p47  Next we are happy to find so large a part of territory already ceded to the United States for national purposes, and trust that every obstacle will speedily be removed for the completion of that business by the individual States effected thereby. That we are too much elated at the prospect before us not to wish that we very speedily enjoy the advantages of such government as will be exercised over a convenient territory, not too small for the support of authority, nor too large for the security of freedom.

That our situation is such, inhabiting valleys intermixed with and environed by vast wilds of barren and inaccessible mountains, that the same compensation of latitude allotted to the new States northwest of the Ohio might prevent us from ever being on an equal footing with our neighbors, blessed with so many natural advantages, navigable waters, and a level, fertile country.

That a State bounded by a meridian line that will touch the confluence of Little River near Ingles Ferry, thence down Kanawha to the Roncovert or Green Briar River, thence southwest to latitude 37 degrees north, thence along the same to the meridian of the Repulse of the Ohio, south to the same to the part nearest latitude 34 degrees, south to the same, and eastwardly on that parallel to the top of the Appalachian mountains, and along the heights that divide the sources of the waters that fall into the Mississippi from those that empty into the Atlantic to the beginning. This, though not equal in quantity of habitable lands with the adjoining States, yet may be sufficient territory for a society that wishes to encourage industry and temperance as cardinal virtues.

That in our present settlement we have maintained our ground during the late perilous war, and frequently gave effectual aid to our brethren to the south and eastward; that we are first occupants and aborigines of this country; freemen claiming natural rights, and the privileges of American citizens.

Our prayer, therefore, is, that your Honourable Body, with a generous regard to the rights of mankind, would speedily erect the aforesaid described Territory into a free and Independent State, subject to the federal bond, and likewise confirm and guarantee to the inhabitants all their equitable rights and privileges acquired under the laws of the States lately claiming this territory; that the disposition of the vacant lands be under the power of the Legislature of the new State, in as full a manner as that exercised by such Eastern States having unappropriated lands, with this reservation, that the monies arising from the sale of vacant lands shall be faithfully paid to the order of Congress, towards the payment of the national debt.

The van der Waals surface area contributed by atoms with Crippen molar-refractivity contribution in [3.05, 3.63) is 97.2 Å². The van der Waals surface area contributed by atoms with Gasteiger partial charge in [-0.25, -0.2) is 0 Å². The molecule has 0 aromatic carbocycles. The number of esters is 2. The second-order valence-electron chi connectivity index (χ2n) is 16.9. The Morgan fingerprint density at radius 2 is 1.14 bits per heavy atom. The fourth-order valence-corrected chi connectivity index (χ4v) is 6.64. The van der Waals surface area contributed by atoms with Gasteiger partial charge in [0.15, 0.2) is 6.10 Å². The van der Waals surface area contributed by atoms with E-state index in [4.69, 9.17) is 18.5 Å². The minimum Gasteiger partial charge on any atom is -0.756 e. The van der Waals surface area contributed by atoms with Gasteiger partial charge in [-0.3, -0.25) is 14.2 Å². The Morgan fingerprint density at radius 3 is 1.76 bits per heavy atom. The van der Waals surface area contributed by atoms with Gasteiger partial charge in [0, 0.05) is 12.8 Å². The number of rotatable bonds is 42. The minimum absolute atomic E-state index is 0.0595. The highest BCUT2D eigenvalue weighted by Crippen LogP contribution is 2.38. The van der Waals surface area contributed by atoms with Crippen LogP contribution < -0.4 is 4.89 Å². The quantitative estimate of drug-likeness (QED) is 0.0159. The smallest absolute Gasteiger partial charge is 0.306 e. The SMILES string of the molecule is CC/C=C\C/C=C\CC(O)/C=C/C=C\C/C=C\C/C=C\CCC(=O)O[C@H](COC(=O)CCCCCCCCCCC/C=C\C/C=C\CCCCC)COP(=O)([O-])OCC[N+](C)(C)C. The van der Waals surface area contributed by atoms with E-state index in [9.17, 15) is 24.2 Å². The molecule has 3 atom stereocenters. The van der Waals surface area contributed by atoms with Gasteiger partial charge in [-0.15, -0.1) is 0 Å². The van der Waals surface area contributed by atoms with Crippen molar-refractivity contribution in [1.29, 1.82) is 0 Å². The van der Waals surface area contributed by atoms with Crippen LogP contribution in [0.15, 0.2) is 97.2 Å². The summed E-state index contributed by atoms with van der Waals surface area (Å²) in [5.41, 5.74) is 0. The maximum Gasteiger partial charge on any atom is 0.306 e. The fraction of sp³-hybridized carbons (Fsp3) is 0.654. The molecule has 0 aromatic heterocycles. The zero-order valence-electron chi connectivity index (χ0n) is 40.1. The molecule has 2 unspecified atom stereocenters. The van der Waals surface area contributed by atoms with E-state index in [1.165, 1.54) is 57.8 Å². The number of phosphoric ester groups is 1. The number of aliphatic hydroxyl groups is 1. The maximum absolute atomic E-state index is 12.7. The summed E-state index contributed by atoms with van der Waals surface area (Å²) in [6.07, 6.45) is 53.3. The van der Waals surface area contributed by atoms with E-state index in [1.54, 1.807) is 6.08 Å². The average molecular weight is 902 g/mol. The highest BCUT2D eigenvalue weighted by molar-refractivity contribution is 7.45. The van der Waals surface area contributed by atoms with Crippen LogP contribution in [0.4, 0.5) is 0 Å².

And your memorialists shall ever pray, &c.

Approved and subscribed by us, in behalf of ourselves and the freemen of our respective districts, who we represent.

 p48  Charles Cummins, Chairman
John Campbell John Kincaid,
John Jameson, Arthur Campbell,
Robt. Buchanan, Thos. Woolsey,
Alexander Wiley, John Campbell, S'n'r.,
William Tate, Richard Brownlow,
George Finley John Davis,
Mathew Willoughby,
Gilbert Christian,
John Anderson,
David Looney,
John Adair.

Campbell's enthusiasm for a new government was, at this time, great. He was asked by an opponent: "If the State of North Carolina were to send a force against the Franklin people to subject them to obedience to the government of North Carolina, whether he would be willing to give them aid, meaning the Franklin people? On which he answered, by all means we ought, if we expect to share with them the benefits of government."3

Turner says:​4 "Again, in the spring of 1785, another petition went to Congress from the deputies of the same county. They proposed modifications in the rigid rectangles that Jefferson had laid down for the western States in the Ordinance of 1784. The eastern meridian lines, they complained, passed across a great number of the most inaccessible and craggy mountains in America; and severed communities naturally one. The western meridian divided the Kentucky settlers. They proposed two States with natural boundary lines; the Kentucky settlements bounded by the Great Kanawha were to make one, and the upper waters of the Tennessee, including the Muscle Shoals of that river, another. The Cumberland settlers would have been left as a nucleus of another State provided for by the Ordinance of 1784. As thus modified, the settlers declared the Ordinance the basis for liberal and beneficial compact. With this petition they forwarded an association which they had drawn up, resolving, among other things, that the lands cultivated by individuals belong strictly to them, and not to the government; otherwise every citizen would be a tenant and not a landlord, a  p49 vassal and not a freeman; and every government would be a usurpation, not an instrumental device for public good."5